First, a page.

After all, the iPod was losing lustre and similar media functionality was showing up in smart phones even prior to the iPhone’s launch. The iPhone is more of a handheld computer than a phone. And the iPod? Well, that’s yesterday’s news, right?
Long Live The iPod
Allow me to prognosticate the future of rock ‘n roll. It still fits in your pocket. It’s still affordable. It’s still loud. Apple’s latest iPod models are so cool they’re hot.
Why does Apple even bother with the iPod? Whatever an iPod can do, can’t the iPhone do even better (and make calls)?
By most reckoning, Apple still owns about 70-percent of the portable media player market, so there’s half a dozen billion dollars of annual revenue to consider.
iPod sales aren’t going up, but they’re also not dropping as quickly as pundits who get paid to pun would have lead us to believe in years past.
In my hands today is a shiny new iPod nano, circa 2012. It features an all new body which is about the size of a credit card and just over 5mm thin.
The latest iPod nano comes in eight vibrant but-not-quite-pastel colors, and with a pair of Apple’s new EarPods (designed to fit in the ear, not make the ear change size to adapt to the EarPod).
Also included is Apple’s new Lightning Connector which is amazingly thin. It sits on the bottom left of the iPod nano, while the EarBud jack is on the bottom right.
The new iPod nano’s display is crisp and bright and features round app icons instead of the iPhone’s standard rounded square icons. The front looks similar to the iPhone, though, and features the familiar home button at the bottom.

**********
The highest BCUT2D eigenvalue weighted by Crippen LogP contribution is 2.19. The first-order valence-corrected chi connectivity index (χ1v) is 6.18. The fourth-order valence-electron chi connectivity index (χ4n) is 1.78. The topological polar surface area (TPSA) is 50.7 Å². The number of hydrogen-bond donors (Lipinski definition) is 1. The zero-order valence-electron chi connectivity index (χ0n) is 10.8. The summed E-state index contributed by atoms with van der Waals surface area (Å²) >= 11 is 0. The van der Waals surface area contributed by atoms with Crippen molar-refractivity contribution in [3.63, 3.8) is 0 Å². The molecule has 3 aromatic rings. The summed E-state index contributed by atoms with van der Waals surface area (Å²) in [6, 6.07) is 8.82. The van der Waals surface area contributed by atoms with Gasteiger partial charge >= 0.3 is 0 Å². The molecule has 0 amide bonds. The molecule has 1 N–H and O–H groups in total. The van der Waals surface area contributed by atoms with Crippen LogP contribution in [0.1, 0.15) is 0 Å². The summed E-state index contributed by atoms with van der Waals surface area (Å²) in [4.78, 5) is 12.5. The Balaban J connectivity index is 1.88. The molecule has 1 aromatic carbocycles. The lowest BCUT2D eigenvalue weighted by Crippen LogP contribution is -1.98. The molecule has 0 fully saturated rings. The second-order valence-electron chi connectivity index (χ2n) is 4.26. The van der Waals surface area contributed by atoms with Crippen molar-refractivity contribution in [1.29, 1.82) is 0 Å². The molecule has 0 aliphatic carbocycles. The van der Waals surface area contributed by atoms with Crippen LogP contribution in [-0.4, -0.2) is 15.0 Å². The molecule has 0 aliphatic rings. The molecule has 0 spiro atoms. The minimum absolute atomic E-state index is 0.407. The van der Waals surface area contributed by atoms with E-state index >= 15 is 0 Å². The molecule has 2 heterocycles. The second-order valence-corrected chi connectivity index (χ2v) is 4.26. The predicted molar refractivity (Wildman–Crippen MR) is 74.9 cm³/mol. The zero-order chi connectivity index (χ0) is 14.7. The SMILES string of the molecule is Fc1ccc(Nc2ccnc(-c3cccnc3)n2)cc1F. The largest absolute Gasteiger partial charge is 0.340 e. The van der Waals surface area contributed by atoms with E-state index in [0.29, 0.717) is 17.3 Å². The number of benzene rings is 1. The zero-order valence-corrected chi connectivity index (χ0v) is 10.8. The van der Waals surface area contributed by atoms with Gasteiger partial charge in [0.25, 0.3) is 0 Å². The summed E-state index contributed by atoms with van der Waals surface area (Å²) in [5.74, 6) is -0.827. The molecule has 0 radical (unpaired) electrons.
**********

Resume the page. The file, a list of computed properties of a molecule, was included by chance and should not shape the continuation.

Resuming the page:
The 2.5-inch display is quick and easy to navigate, and album art, controls, movies, and photos display crisp, clear, and colorful. Shake it and the music shuffles.
Bluetooth 4.0 is built-in and it’s simple to pair with Bluetooth headphones or speakers. There’s also a built-in FM radio with a 15-minute rewind button. Nike+ support is built-in, too, and there’s a pedometer.
No previous iPod nano ever felt this good in your hand. It’s light enough that you may not feel it in your pocket. Light? Just over an ounce. Interestingly, the iPod nano has only a 16GB storage option. Take it or leave it. Video isn’t quite HD. The battery should play for about 30 hours, while video can play for over three hours.
This iPod is Apple’s cleanest yet, and uses arsenic-free display, and it’s free of BDRs, Mercury, PVCs, and the aluminum body is recyclable. The box is typical Apple. Clear plastic. But there’s no charger. You’re free to use the USB to Lightning cable to insert into Mac or Windows or an old charger.
While I was in the Apple Store annoying their young associates with questions, I took time to play with the new iPod touch. I’ll do a review on the touch later, but if you have time, stop by a Store to check it out. If you thought the iPhone 5 was thin and light, wait until you hold the iPod touch.
Also notable is the price tag. The iPod nano is $149 for a 16GB model (the only model). The iPod touch starts at $299 and has only 32GB and 64GB models. My guess is that pricing range sets the stage for a $349 7-inch iPad Air with 16GB of storage.